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Will we have a good snow season this year?

Ben Domensino, Monday May 1, 2017 - 10:45 EST

There were two decent rounds of alpine snow last month and much of Australia's southeast shivered through their coldest temperatures in at least six months last week.

Early-season cold snaps and snow flurries always bring one question to the fore: Will the snow season be good this year?

The first thing to point out when discussing Australia's snow season is that it is fickle. The position of Australia's alps in the mid-latitudes and the relatively low height of our skiable mountain peaks means that even during winter, snow can quickly turn to rain. In Australia, the quality of a season can be determined by one or two big snow events.

Now onto the season ahead.

The two ingredients needed for snow are: precipitation and freezing temperature. Both need to be present at the same time for natural snow to occur.

While we can't determine the timing or snow amounts of individual events this far out, we can use seasonal temperature and rainfall forecasts to get an idea of how the upcoming snow season might unfold.

Firstly, let's consider the weather patterns that will be influencing Australia's southeast during the middle of 2017.

The Pacific Ocean is currently in a neutral phase, meaning neither El Nino or La Nina are in force. However, we could be moving towards El Nino in the coming months and five of eight international climate models exceed El Nino thresholds by September.

The Indian Ocean is also in a neutral phase at present, although the majority of forecast models anticipate that a positive Indian Ocean Dipole (IOD) event will occur this winter.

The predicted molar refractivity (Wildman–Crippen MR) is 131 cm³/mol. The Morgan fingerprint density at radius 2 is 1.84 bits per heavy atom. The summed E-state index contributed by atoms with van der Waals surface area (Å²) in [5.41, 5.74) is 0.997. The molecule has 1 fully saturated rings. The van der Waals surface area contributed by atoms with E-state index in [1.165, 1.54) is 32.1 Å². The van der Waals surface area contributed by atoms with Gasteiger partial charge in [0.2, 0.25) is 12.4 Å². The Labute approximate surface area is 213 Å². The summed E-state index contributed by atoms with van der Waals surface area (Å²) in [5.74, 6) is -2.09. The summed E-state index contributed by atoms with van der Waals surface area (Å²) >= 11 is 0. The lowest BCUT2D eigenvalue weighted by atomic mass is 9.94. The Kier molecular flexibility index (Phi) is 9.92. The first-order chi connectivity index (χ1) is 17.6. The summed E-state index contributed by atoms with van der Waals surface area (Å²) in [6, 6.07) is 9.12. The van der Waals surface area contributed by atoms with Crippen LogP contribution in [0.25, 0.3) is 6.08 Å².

Both El Nino and a positive IOD typically cause below average rainfall across southeastern Australia during the middle of the year, while the latter can also cause warmer-than-usual conditions in the Alps. In fact, these two climate drivers can work together and exacerbate their effects.

According to the Bureau of Meteorology, Australia's maximum snow depth during El Nino years is around 35 centimetres lower than the long-term average, while the length of time with a snow depth above one metre decreases by a fortnight.

Unfortunately for snow-lovers, the current outlook means that there is an increased likelihood of below average snow depth and duration during the upcoming season.

There is a silver lining to this ominous-sounding situation though. The fickle nature of Australia's snow season can work in our favour. Only one or two strong cold fronts can overcome the background influence of the Pacific and Indian Ocean climate drivers. So, good snowfall is still possible under the regime of an El Nino/positive IOD double-header.

The strength of cold fronts in southern Australia is influenced by an index called the Southern Annular Mode (SAM). When SAM is negative, cold fronts extend further north and can cause more snow than rain.

The average peak snow depth during a negative SAM year is a whopping 240cm, according to the Bureau of Meteorology. This is 80cm higher than positive SAM years (when cold fronts are pushed to the south). Unlike El Nino and the IOD though, SAM cannot be reliably forecast beyond a couple of weeks and therefore can't be used to predict seasonal snow quality.

On average, Australia's alpine snow depth exceeds one metre between the middle of July and October, with a peak depth of close to two metres usually occurring in late-August or early September. However, global warming has decreased the season's peak depth closer to 1.5 metres in recent years.

While the odds are against a bumper snow season in Australia this year, the alps can be full of surprises. We will most likely have a slow start to the season and the majority of our snow should from a handful of strong frontal systems.

If you are planning on a trip to the slopes, keep an eye on the two-week snow forecast during the months ahead at: http://www.weatherzone.com.au/snow

- Weatherzone

© Weatherzone 2017

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